Wed, May 4, 2011

Disney Animal Experts Play Key Role in Gorilla Rescue Efforts

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May 4, 2011

Disney Animal Experts Play Key Role in Gorilla Rescue Efforts

Tammie Bettinger, Ph.D., a senior research biologist for Disney’s Animal Programs, along with other Disney team members, has been working side by side with the Dian Fossey Gorilla Fund to build the Gorilla Rehabilitation and Conservation Education (GRACE) center in Congo, in a unique example of a hands-on collaboration.

Disney's Tammie Bettinger with the container of supplies she brought to GRACESeveral years ago, the Congolese wildlife authorities (ICCN) had requested the help of the Fossey Fund in caring for the increasing number of infant gorillas that were being confiscated from poachers. Bettinger played a critical role from the beginning, when she helped her friend — the late Alecia Lilly, Ph.D., who was then the Fossey Fund’s vice president for Africa programs — to apply for a grant from the U.S. Fish and Wildlife Service to build the center. Since then, she and the other team members from Disney have been personally involved in every aspect of the project, from welding cages to community involvement and gorilla management.

Recently Bettinger made her seventh trip to the rural village of Kasugho in eastern Democratic Republic of Congo, where the local community had donated land for GRACE and the Tayna Center for Conservation Biology (a unique local conservation college funded and created with support from the Fossey Fund and Conservation International). In addition to recruiting key staff and locating building materials, Bettinger has also found time to help the Kasugho widows’ organization develop their rabbit breeding project, and to help local teachers and college students conduct conservation education at the Muyisa primary school for orphans.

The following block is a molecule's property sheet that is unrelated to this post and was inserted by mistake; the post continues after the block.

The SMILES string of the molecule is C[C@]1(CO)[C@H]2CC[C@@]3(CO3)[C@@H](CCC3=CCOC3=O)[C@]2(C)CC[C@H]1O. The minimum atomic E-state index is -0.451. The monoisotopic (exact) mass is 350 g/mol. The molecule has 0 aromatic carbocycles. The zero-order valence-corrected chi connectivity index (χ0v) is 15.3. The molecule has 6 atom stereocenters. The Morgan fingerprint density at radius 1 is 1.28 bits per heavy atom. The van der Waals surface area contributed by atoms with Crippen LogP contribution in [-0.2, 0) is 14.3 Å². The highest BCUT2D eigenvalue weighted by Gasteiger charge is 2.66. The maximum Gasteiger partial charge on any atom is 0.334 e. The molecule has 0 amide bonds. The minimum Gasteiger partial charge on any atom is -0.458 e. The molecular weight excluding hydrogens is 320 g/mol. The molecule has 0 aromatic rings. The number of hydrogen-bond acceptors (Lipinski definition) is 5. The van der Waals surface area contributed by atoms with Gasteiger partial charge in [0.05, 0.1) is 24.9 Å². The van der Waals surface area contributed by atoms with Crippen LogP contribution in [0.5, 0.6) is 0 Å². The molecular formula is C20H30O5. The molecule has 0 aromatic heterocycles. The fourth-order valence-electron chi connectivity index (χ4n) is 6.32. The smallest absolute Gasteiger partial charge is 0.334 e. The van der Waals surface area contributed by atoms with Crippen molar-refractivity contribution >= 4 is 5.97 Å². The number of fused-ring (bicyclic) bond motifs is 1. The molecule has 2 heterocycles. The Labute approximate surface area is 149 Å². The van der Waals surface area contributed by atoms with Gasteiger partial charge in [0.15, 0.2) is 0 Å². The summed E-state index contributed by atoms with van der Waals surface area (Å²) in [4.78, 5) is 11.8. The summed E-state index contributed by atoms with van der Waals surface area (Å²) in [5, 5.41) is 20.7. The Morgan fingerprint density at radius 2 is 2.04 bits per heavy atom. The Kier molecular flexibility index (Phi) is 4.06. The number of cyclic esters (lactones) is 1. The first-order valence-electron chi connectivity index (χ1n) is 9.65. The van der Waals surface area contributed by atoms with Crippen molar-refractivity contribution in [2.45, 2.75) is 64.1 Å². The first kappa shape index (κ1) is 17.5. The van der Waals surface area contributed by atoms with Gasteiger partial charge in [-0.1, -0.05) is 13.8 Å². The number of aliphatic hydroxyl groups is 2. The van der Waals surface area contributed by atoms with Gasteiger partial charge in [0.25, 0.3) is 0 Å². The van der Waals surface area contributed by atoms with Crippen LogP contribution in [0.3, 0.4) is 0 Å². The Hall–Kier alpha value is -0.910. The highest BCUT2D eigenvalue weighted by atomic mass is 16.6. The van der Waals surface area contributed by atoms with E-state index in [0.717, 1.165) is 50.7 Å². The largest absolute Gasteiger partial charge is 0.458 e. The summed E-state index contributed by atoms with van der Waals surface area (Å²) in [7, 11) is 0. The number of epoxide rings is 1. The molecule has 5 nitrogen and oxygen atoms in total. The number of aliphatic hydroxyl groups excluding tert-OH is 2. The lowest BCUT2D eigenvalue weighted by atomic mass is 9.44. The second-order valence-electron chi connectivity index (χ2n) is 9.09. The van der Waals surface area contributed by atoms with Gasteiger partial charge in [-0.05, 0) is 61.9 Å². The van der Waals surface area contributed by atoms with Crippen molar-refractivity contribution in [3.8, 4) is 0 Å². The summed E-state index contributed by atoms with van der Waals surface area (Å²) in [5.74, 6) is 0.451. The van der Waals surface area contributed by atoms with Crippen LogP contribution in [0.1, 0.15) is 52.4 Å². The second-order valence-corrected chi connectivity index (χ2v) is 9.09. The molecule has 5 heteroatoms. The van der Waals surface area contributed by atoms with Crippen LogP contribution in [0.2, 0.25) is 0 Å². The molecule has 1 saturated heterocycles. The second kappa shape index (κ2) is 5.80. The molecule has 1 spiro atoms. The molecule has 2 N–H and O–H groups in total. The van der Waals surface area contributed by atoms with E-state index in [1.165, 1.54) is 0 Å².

This March, Bettinger and three other team members from Disney’s Animal Programs journeyed to GRACE to work with the younger rescued gorillas already in residence and to help build the accommodations for six older gorillas expected to arrive soon from Rwanda. Bettinger brought with her basketballs, children’s books, school supplies and medical equipment. She also brings to GRACE many years of experience working with animals in zoos and in Africa, and in what she calls “the people side of conservation.” She has seen other facilities across Africa that received rescued animals, and understands the important role they fill in the fight against illegal trafficking of gorillas.

“Law enforcement faces enormous challenges in confiscating animals from poachers if there’s no place to provide professional care and protection.” she says. “There was no place for rescued gorillas in eastern Africa when GRACE was launched, so this was a timely project when the Congo was trying to strengthen their wildlife protection laws.”
Bettinger sees special significance in GRACE’s roots in the community. “We love the Fossey Fund slogan ‘Helping people. Saving gorillas.’ It’s what we believe for our own conservation programs as well. The people living around the Tayna Reserve are ultimately the ones who will have to save the gorillas.”

Disney partner Club Penguin, a social network for children, donated $55,000 to improve the Fossey Fund-supported Muyisa and Bingi schools at the same time that GRACE was being built. In 2009 Disney sent 18,000 pounds of building materials, animal care equipment, medical supplies, and books and materials for the local school.